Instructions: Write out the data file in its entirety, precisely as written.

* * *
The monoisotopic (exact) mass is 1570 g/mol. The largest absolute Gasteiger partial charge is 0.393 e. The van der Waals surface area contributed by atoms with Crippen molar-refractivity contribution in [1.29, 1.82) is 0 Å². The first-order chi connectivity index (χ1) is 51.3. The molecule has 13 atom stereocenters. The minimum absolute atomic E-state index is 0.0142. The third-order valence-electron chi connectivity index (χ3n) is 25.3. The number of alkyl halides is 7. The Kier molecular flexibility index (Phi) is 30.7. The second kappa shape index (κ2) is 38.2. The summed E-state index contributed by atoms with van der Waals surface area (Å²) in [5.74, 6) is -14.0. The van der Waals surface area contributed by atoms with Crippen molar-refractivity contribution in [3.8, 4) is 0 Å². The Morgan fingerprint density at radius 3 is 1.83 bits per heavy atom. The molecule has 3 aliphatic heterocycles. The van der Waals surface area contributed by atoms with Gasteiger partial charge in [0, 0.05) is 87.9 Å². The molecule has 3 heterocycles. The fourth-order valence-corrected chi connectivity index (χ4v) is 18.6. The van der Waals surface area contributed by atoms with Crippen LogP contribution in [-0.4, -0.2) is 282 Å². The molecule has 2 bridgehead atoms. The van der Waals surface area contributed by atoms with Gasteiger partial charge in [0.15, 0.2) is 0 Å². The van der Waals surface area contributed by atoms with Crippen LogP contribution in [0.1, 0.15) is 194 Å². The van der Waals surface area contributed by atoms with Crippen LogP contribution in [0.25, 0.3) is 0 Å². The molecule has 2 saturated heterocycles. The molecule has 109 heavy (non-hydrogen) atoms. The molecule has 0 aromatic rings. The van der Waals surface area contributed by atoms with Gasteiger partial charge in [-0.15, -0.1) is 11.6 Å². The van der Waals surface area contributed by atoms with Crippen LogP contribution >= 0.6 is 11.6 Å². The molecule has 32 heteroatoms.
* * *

The monoisotopic (exact) mass is 1570 g/mol. The largest absolute Gasteiger partial charge is 0.393 e. The van der Waals surface area contributed by atoms with Crippen molar-refractivity contribution in [1.29, 1.82) is 0 Å². The first-order chi connectivity index (χ1) is 51.3. The molecule has 13 atom stereocenters. The minimum absolute atomic E-state index is 0.0142. The third-order valence-electron chi connectivity index (χ3n) is 25.3. The number of alkyl halides is 7. The Kier molecular flexibility index (Phi) is 30.7. The second kappa shape index (κ2) is 38.2. The summed E-state index contributed by atoms with van der Waals surface area (Å²) in [5.74, 6) is -14.0. The van der Waals surface area contributed by atoms with Crippen molar-refractivity contribution in [3.8, 4) is 0 Å². The Morgan fingerprint density at radius 3 is 1.83 bits per heavy atom. The molecule has 3 aliphatic heterocycles. The van der Waals surface area contributed by atoms with Gasteiger partial charge in [0, 0.05) is 87.9 Å². The molecule has 3 heterocycles. The fourth-order valence-corrected chi connectivity index (χ4v) is 18.6. The van der Waals surface area contributed by atoms with Crippen LogP contribution in [-0.4, -0.2) is 282 Å². The molecule has 2 bridgehead atoms. The van der Waals surface area contributed by atoms with Gasteiger partial charge in [0.15, 0.2) is 0 Å². The van der Waals surface area contributed by atoms with Crippen LogP contribution in [0.1, 0.15) is 194 Å². The van der Waals surface area contributed by atoms with Crippen LogP contribution in [0.25, 0.3) is 0 Å². The molecule has 2 saturated heterocycles. The molecule has 109 heavy (non-hydrogen) atoms. The molecule has 0 aromatic rings. The van der Waals surface area contributed by atoms with Gasteiger partial charge in [-0.15, -0.1) is 11.6 Å². The van der Waals surface area contributed by atoms with Crippen LogP contribution >= 0.6 is 11.6 Å². The molecule has 32 heteroatoms.